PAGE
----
Saskatchewan mines are some of the lowest-cost producers in the world and there is shuttered production capacity that can be restarted – in fact, Nutrien announced recently that it was doing just that. Nevertheless, the loss of potash from Russia and Belarus requires the present Saskatchewan industry to double production. Production capacity will grow with the addition of new developments, such as BHP’s Jansen mine, but this is at least five years into the future, which will do little to ease near-term supply shortages.

Quo Vadis Potash?

It troubles me greatly to consider the above turmoil as an opportunity. What is happening is first a great humanitarian tragedy. Nevertheless, a person in the potash business must look at the facts and draw his or her own conclusions – here are my five take-aways:

  1. Even with a cessation of hostilities between Russia and Ukraine, I doubt this will be the end of the story as Vladimir Putin has shown no sign that his intentions may change, so the risk of significant alteration of the potash supply-demand dynamic will continue.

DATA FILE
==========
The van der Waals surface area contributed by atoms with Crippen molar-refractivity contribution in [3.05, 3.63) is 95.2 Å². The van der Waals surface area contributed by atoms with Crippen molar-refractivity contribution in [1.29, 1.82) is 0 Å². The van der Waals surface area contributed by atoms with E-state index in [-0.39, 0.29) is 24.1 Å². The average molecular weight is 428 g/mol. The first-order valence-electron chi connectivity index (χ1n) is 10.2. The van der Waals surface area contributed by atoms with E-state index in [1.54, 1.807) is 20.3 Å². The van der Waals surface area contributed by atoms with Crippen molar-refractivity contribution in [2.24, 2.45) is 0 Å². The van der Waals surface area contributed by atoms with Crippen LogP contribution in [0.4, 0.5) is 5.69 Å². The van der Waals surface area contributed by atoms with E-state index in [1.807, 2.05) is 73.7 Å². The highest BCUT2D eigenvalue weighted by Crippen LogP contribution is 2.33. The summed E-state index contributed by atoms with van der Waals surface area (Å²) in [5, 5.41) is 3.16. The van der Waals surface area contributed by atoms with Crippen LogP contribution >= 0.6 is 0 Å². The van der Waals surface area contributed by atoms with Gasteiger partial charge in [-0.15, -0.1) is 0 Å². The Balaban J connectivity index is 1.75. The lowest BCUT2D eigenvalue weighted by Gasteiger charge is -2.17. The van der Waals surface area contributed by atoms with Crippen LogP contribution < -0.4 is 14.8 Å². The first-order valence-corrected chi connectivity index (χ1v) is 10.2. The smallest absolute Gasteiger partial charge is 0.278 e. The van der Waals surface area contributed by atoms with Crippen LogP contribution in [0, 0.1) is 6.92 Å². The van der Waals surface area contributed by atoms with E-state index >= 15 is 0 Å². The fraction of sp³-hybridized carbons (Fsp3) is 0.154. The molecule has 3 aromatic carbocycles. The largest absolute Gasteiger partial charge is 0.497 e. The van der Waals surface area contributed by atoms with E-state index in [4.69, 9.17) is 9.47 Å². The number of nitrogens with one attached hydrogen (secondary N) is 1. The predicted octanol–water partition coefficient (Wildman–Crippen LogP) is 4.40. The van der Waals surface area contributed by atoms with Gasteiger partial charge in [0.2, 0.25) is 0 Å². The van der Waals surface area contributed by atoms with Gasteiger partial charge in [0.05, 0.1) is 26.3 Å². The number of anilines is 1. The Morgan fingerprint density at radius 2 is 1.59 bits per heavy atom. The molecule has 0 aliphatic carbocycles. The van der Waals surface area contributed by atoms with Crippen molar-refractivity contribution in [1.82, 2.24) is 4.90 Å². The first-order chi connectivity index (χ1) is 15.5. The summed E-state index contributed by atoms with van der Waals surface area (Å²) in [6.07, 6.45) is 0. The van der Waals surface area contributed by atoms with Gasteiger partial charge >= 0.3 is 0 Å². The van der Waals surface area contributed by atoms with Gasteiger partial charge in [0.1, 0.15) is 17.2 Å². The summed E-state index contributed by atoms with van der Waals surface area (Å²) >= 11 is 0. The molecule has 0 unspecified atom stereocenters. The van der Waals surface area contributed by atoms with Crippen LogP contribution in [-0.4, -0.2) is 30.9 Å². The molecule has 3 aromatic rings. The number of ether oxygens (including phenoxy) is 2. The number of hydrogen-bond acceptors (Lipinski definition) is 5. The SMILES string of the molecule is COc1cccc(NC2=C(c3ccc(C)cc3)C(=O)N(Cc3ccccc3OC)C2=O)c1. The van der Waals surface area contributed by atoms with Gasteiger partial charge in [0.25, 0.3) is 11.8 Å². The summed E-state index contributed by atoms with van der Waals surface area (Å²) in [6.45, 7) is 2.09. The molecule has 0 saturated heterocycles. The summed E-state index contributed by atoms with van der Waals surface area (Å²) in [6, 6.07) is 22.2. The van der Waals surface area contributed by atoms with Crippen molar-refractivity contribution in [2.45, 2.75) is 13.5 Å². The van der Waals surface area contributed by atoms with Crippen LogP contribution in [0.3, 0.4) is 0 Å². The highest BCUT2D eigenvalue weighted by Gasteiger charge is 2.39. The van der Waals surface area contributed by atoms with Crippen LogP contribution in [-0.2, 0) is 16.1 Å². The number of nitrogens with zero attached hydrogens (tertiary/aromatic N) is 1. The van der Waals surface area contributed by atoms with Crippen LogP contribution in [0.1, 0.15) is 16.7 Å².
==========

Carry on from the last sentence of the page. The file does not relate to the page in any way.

2. Saskatchewan, with its vast reserve of potash, can easily supply any long-term shortfall caused by the shuttering of Russian and Belarussian production.
  3. What will not be easy to do is ramp up existing production to a level that can replace existing Russian and Belarussian potash.
  4. “Small mine” proponents and projects already at the construction decision stage may be able to contribute to filling the supply gap in the next few years as these projects will require less capital investment and are also at advanced stages of development.
  5. The last potash “boom” from 2005 to 2013 resulted in a worldwide resurgence of potash exploration. While some new deposits were found, none come close to matching Saskatchewan’s immense potash reserves, so the province has the opportunity to become the undisputed global leader in providing a free-market supply of this vital nutrient.

‘Nuff said…